Part of the appeal of Islam was the strength of character of the Muslim people that I’d met. The fact that they didn’t use drugs and drink at all was something that really appealed to me. It was the polar opposite of how I’d been living my life and seemed to require such strength of character. As a young man, I was always drawn towards strength.
It was not just a good system for me to follow. I agree with all the theology – I do believe that the Koran is the last Book of Revelations. I now have a renewed interest in the Bible and the books that came before it because, from our point of view, I know that there is truth in these documents, whereas before, as a loose Christian, I don’t know that I had any belief in them at all.
I’d say 99 per cent of the people in my life were supportive and happy. No one thought I could change. Whether they agree with the theology or not, they are certainly happy with the results it had in my life.
Three months after I converted my Mom converted as well. She has been a massive supporter of anything positive I do in my life but in this instance, she also believes as I believe, and therefore she practices as I do.
Four years ago, I moved from the Gold Coast to Brisbane. Slacks Creek is my local mosque but I used to spend a lot of time at the mosque at Holland Park. I learnt a lot from the imam there. It’s the same as most mosques, everyone’s supportive of each other and friendly.
I’ve been called a terrorist. It’s like water off a duck’s back for me, but if it’s directed at someone who I’d consider vulnerable, it makes me angry. It amuses me in a way – I’m a blue-eyed Aussie bloke with a Southern Cross tattoo, and to be discriminated against for the first time in my life is an interesting feeling. It’s a weird feeling to have someone hate you, not because of anything you’ve done to them, or anything about you, other than what you believe. They hate you without knowing you.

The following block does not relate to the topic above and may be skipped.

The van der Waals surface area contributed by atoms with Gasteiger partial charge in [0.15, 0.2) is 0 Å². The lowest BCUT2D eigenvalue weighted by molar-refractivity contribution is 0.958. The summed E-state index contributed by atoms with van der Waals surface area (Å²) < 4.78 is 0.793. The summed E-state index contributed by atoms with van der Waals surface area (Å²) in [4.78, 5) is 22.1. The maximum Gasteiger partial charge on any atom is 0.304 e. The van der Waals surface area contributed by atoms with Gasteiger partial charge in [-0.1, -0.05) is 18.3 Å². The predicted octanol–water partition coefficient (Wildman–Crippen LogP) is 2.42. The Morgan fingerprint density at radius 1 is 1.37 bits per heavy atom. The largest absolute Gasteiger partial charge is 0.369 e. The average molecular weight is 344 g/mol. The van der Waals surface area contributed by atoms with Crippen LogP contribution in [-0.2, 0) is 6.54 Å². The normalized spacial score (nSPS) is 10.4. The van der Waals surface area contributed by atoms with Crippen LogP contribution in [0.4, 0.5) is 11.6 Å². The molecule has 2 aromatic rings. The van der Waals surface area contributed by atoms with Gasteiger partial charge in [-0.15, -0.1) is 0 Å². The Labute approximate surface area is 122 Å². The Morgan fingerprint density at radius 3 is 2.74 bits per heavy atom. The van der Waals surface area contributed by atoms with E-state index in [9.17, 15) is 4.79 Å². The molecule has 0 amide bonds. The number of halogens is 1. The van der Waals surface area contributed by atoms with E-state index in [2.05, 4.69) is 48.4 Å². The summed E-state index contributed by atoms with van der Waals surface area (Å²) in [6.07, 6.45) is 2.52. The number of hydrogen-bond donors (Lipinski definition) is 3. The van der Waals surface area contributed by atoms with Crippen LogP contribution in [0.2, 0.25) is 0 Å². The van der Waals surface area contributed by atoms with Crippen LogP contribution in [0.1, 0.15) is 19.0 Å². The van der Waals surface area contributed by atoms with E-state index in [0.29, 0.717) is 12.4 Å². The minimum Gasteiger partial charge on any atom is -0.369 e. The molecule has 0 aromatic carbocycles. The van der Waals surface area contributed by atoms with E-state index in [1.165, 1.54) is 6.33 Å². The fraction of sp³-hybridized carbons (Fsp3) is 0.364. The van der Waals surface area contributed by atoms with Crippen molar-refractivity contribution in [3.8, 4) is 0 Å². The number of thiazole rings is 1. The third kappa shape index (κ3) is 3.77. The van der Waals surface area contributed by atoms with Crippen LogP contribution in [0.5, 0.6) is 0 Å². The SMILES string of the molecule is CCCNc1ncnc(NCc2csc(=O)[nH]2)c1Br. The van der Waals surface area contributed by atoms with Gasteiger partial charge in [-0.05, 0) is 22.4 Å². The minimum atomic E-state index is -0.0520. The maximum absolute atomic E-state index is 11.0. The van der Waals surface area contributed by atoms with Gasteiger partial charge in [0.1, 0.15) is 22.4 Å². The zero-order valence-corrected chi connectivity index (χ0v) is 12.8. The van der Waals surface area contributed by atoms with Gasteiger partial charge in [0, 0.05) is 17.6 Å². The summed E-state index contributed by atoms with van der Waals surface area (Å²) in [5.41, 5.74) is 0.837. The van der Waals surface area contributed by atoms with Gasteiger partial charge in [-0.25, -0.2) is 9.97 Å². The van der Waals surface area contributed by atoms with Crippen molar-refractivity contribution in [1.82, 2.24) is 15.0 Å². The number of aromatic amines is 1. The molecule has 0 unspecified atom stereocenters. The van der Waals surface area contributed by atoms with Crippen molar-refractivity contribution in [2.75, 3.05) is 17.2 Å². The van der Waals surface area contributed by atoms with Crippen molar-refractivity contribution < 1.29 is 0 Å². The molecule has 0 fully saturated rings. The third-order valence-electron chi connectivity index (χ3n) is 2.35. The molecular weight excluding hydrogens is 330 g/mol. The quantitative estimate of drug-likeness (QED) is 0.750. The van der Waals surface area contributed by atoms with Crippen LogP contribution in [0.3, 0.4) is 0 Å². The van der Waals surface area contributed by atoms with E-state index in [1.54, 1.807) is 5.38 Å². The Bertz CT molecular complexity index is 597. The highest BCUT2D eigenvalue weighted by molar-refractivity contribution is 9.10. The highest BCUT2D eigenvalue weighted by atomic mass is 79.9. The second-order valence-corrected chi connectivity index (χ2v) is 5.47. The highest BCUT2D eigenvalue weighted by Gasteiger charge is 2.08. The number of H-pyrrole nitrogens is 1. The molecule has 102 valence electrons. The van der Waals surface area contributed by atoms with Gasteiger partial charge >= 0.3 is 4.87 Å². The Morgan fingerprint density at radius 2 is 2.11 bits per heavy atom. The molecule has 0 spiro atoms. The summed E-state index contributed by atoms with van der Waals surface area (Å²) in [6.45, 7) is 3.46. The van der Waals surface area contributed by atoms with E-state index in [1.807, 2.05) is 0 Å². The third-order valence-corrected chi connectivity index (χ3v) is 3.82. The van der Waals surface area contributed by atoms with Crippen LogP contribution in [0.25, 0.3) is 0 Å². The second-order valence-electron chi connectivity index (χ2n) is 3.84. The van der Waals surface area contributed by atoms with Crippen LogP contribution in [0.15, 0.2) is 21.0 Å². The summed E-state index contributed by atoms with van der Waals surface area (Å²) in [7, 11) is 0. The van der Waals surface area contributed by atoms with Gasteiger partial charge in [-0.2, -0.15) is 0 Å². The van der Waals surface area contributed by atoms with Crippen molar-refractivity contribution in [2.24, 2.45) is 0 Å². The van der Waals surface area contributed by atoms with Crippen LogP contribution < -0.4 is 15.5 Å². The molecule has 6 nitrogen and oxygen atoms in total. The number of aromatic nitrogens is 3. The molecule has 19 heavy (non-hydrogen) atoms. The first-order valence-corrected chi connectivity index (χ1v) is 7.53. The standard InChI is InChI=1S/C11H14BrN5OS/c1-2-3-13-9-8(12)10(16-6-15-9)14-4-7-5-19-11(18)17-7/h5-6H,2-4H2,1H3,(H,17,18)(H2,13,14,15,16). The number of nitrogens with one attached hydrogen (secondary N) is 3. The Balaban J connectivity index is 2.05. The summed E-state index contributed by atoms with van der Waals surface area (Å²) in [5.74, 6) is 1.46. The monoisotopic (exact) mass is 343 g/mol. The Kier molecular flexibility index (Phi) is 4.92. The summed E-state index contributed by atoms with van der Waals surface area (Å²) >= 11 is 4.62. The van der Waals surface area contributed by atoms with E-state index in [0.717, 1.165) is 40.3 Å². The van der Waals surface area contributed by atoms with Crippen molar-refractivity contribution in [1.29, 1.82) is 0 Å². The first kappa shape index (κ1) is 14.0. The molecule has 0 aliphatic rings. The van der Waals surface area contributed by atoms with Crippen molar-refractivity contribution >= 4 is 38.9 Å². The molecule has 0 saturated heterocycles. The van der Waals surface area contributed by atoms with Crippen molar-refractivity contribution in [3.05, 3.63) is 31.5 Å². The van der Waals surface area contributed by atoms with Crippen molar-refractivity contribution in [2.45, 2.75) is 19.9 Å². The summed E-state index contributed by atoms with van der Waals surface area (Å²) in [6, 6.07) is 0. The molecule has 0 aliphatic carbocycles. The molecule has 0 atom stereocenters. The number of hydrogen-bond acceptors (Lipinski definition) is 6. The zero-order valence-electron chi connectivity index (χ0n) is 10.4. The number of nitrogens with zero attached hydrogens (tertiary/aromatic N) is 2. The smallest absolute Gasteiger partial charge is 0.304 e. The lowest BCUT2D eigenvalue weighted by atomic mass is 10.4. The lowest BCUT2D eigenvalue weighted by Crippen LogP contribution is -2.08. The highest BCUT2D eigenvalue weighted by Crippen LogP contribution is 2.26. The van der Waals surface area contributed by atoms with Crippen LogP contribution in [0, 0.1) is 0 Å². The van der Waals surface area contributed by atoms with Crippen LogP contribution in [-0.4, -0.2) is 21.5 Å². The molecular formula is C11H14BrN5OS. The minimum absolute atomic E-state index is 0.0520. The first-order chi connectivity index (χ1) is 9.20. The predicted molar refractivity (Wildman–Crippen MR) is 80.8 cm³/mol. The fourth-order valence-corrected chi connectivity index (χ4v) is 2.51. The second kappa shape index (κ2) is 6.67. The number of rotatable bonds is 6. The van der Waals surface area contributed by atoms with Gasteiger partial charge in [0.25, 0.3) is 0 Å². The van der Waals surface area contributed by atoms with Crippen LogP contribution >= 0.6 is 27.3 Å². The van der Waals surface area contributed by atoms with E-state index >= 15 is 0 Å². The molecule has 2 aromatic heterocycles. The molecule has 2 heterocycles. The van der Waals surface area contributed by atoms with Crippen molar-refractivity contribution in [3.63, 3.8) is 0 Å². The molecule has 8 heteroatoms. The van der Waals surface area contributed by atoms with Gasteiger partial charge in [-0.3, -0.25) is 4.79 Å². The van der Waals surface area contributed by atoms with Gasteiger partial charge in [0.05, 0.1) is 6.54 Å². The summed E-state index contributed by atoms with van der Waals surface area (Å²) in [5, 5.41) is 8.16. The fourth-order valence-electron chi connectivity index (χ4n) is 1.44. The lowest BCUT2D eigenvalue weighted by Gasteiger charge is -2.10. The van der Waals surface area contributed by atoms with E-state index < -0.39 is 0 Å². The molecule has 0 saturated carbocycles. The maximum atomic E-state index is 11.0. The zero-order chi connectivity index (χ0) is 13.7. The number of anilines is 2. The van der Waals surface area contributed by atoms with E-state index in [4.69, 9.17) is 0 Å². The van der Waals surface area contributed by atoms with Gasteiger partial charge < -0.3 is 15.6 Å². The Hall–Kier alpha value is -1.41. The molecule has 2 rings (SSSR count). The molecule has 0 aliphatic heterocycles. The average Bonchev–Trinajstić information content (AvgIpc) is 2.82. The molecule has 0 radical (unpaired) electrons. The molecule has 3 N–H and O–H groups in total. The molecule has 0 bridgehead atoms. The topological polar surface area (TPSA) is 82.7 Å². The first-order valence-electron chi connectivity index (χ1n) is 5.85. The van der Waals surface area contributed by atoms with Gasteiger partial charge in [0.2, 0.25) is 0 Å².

I now work in community outreach. I literally reach out and look for people who need help in the community. Rather than sitting back and saying ‘If you need something, call us’, I tend to go out and speak to people and let them know what I do and offer my help.
Predominately, it’s kids with legal issues – giving them advice about how to get a solicitor or encouraging them to follow their bail conditions so they don’t re-offend and end up in jail.
At the end of the day, we don’t want our young brothers occupying the correctional centres. We want them to live good lives.